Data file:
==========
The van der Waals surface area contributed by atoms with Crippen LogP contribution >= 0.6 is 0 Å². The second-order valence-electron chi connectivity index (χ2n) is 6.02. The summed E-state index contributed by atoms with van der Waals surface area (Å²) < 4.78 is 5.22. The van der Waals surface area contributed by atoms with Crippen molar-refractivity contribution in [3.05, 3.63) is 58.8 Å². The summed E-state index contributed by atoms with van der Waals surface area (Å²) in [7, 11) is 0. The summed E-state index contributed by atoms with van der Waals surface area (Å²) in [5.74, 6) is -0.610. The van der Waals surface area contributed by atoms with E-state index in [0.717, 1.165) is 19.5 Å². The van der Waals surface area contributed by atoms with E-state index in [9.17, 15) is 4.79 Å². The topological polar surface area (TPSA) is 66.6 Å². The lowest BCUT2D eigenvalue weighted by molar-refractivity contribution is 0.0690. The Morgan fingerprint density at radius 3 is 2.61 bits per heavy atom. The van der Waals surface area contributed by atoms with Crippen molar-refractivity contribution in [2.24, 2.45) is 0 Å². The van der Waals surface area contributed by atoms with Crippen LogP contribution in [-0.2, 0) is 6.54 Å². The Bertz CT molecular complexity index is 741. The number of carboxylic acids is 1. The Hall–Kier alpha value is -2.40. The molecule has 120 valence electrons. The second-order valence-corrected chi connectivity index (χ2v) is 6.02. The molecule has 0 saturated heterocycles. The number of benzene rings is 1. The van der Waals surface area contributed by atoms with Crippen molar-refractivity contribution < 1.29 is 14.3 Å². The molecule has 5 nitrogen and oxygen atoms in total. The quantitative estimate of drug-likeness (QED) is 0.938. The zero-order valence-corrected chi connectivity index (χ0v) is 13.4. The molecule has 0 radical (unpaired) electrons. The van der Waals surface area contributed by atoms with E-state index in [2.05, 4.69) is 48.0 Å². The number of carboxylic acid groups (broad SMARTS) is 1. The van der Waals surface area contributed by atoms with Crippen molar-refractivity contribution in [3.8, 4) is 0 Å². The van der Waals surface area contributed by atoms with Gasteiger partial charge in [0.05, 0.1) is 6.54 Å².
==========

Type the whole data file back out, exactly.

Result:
The van der Waals surface area contributed by atoms with Crippen LogP contribution >= 0.6 is 0 Å². The second-order valence-electron chi connectivity index (χ2n) is 6.02. The summed E-state index contributed by atoms with van der Waals surface area (Å²) < 4.78 is 5.22. The van der Waals surface area contributed by atoms with Crippen molar-refractivity contribution in [3.05, 3.63) is 58.8 Å². The summed E-state index contributed by atoms with van der Waals surface area (Å²) in [7, 11) is 0. The summed E-state index contributed by atoms with van der Waals surface area (Å²) in [5.74, 6) is -0.610. The van der Waals surface area contributed by atoms with E-state index in [0.717, 1.165) is 19.5 Å². The van der Waals surface area contributed by atoms with E-state index in [9.17, 15) is 4.79 Å². The topological polar surface area (TPSA) is 66.6 Å². The lowest BCUT2D eigenvalue weighted by molar-refractivity contribution is 0.0690. The Morgan fingerprint density at radius 3 is 2.61 bits per heavy atom. The van der Waals surface area contributed by atoms with Crippen molar-refractivity contribution in [2.24, 2.45) is 0 Å². The van der Waals surface area contributed by atoms with Crippen LogP contribution in [-0.2, 0) is 6.54 Å². The Bertz CT molecular complexity index is 741. The number of carboxylic acids is 1. The Hall–Kier alpha value is -2.40. The molecule has 120 valence electrons. The second-order valence-corrected chi connectivity index (χ2v) is 6.02. The molecule has 0 saturated heterocycles. The number of benzene rings is 1. The van der Waals surface area contributed by atoms with Crippen molar-refractivity contribution < 1.29 is 14.3 Å². The molecule has 5 nitrogen and oxygen atoms in total. The quantitative estimate of drug-likeness (QED) is 0.938. The zero-order valence-corrected chi connectivity index (χ0v) is 13.4. The molecule has 0 radical (unpaired) electrons. The van der Waals surface area contributed by atoms with E-state index in [2.05, 4.69) is 48.0 Å². The number of carboxylic acid groups (broad SMARTS) is 1. The van der Waals surface area contributed by atoms with Crippen molar-refractivity contribution in [3.8, 4) is 0 Å². The van der Waals surface area contributed by atoms with Gasteiger partial charge in [0.05, 0.1) is 6.54 Å².